We can follow them one day in 1643 to the banks of the Bow River at Old Ford in London's East end ("that new Jordan", then a stream flowing through meadows, but today most unlikely to invite anyone to be immersed in its malodorous waters!) to baptize a new member. The candidate and the immerser walk out into the stream for the rite and as the baptism is completed the immerser grasps the hand of the new brother:

"I am filled with much zealous joy to receive a new brother into our assembly who before had only the bare rags of Adam and was baptized by the ceremonies of Antichrist. We hold it utterly unlawful to baptize any until they come to full years of understanding, that they may answer for themselves and conform themselves to live according to that Name and baptism which they have received."

 

He goes on to urge the newcomer to the highest ideals of service and self- sacrifice, so that even the severest eye of justice will not be able to discern a wrinkle, much less a spot in his actions. The company disperses as inconspicuously as possible, for all too frequently an interested onlooker turns out to be a government informer.

A Battle of Books and Ideas

The middle years of the 17th century saw a great battle of books and ideas in Britain. Printing was comparatively cheap for the first time, though sometimes as much as thirty shillings, a princely sum then, would be paid for a book in high demand; literacy, often selftaught, was rising; and the chains of inquisition and superstition alike had been loosened. Many of the great libraries of Britain, public and private, were rapidly growing. Not only books, but broadsheets and pamphlets poured off presses, authorised and illicit, in an unprecedented stream, and it was no holds barred as far as language was concerned. Colourful and vigorous, the language of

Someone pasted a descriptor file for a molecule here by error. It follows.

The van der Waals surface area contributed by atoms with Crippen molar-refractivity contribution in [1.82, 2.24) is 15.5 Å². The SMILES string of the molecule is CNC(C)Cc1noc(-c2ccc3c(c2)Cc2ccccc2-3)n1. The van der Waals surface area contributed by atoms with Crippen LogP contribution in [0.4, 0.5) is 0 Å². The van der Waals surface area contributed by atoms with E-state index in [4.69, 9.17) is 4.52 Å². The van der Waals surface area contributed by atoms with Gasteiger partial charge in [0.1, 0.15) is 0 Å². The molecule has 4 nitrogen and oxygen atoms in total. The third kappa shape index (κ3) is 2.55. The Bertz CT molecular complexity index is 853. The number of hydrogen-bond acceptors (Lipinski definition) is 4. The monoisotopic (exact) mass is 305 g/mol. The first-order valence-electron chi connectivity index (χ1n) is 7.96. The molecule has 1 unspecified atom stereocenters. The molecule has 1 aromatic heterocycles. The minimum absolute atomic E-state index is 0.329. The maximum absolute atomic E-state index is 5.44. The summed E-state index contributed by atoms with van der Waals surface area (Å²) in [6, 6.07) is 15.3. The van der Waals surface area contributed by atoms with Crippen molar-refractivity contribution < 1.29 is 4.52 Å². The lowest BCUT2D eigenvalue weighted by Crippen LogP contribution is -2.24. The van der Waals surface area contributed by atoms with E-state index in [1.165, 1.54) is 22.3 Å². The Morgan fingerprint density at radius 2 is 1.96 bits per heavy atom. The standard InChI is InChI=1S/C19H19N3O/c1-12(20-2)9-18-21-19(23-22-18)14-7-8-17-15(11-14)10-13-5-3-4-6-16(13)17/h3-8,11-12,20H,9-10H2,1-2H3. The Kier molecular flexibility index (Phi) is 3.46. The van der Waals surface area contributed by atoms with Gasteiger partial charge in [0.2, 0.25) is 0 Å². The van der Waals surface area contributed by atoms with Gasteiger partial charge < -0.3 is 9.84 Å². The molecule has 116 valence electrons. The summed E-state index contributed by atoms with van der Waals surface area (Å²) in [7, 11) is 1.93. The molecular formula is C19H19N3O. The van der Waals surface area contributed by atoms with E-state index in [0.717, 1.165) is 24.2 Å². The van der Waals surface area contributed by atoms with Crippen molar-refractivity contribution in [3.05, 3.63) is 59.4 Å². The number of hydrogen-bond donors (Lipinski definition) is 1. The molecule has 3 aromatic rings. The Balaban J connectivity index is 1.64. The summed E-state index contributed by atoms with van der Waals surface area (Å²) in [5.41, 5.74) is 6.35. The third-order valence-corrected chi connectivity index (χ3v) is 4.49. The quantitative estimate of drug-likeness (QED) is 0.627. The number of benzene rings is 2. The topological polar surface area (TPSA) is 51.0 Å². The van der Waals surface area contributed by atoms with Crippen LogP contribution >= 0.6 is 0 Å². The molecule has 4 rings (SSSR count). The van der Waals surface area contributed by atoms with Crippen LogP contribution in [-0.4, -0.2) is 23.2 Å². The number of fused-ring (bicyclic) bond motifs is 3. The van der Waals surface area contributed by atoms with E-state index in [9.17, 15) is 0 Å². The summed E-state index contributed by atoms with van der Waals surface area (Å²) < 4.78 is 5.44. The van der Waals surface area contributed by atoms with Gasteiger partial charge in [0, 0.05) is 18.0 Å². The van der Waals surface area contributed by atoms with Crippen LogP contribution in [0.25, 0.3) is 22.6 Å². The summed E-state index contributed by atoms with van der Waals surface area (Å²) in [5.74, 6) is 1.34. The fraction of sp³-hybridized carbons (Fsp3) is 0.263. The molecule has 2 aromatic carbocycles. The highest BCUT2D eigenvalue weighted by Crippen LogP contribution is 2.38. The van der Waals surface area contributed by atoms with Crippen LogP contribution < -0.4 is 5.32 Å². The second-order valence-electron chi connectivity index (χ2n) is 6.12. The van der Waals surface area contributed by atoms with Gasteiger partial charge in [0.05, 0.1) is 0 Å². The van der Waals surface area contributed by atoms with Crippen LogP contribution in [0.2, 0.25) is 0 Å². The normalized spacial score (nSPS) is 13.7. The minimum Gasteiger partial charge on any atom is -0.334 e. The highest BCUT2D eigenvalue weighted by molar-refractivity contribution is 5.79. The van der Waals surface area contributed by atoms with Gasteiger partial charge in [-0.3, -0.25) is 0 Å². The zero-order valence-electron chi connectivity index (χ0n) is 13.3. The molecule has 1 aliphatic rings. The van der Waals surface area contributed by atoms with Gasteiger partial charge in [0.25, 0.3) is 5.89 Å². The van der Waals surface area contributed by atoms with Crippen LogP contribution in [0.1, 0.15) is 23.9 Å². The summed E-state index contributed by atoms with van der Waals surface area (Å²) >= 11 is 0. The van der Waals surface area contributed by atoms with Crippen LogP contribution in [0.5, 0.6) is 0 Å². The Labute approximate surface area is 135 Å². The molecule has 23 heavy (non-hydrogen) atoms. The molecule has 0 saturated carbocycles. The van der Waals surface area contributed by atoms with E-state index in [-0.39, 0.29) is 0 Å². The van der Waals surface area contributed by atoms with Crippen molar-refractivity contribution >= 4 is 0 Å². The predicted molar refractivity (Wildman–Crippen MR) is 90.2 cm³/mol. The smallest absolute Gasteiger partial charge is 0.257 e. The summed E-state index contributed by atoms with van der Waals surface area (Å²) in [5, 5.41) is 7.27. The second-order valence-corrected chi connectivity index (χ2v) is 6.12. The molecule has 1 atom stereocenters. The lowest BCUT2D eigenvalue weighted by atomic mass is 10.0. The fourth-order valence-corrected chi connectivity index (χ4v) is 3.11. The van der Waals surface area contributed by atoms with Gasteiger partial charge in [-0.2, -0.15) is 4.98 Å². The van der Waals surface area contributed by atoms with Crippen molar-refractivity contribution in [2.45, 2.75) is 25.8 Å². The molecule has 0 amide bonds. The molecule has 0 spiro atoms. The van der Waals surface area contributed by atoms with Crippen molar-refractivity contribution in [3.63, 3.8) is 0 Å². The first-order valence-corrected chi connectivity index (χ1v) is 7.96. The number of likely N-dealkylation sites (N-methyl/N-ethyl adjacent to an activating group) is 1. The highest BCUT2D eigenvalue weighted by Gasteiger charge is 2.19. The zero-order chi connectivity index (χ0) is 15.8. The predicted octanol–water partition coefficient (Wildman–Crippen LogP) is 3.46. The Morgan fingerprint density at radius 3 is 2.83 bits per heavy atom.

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the title itself often had to convey the contents of the whole work, not only to arrest attention but also to convey a clear message, should it be confiscated or burnt.

"Of the Torments of Hell. The Foundation and Pillars thereof discovered, searched, shaken and removed. With many infallible Proofs that there is not to be a punishment after this life for any to endure that shall never end."

 

If we can endure the grammar and read within, we find a Scripture treatise on the destruction of the rejected at the appearing of Christ. For an even more elaborate title there is Richard Overton's

"Man's Mortallitie, or a treatise wherein 'tis proved, both theologically and phylosophically, that the whole man (as a rational creature) is a compound wholly mortal, contrary to that common distinction of soule and body: and that the present going of the soule into Heaven or Hell is a mere fiction; and that at the Resurrection is the beginning of our Immortality and then actuall condemnation and salvation, and not before."

 

The quaintness of style promised by the title is amply exhibited within; with delightful shafts of wit and pithy simile Overton wields his verbal sword against contemporary beliefs. Urging the illogicality of asserting that God condemns only the body by death, not the soul, he wryly comments:

". . . then the principal or efficient cause deepest in the transgression is less punished than the instrumental, the body being but the soul's instrument whereby it acts and moves -- as if a magistrate should hang the hatchet and spare the man that beat a man's brains out with it."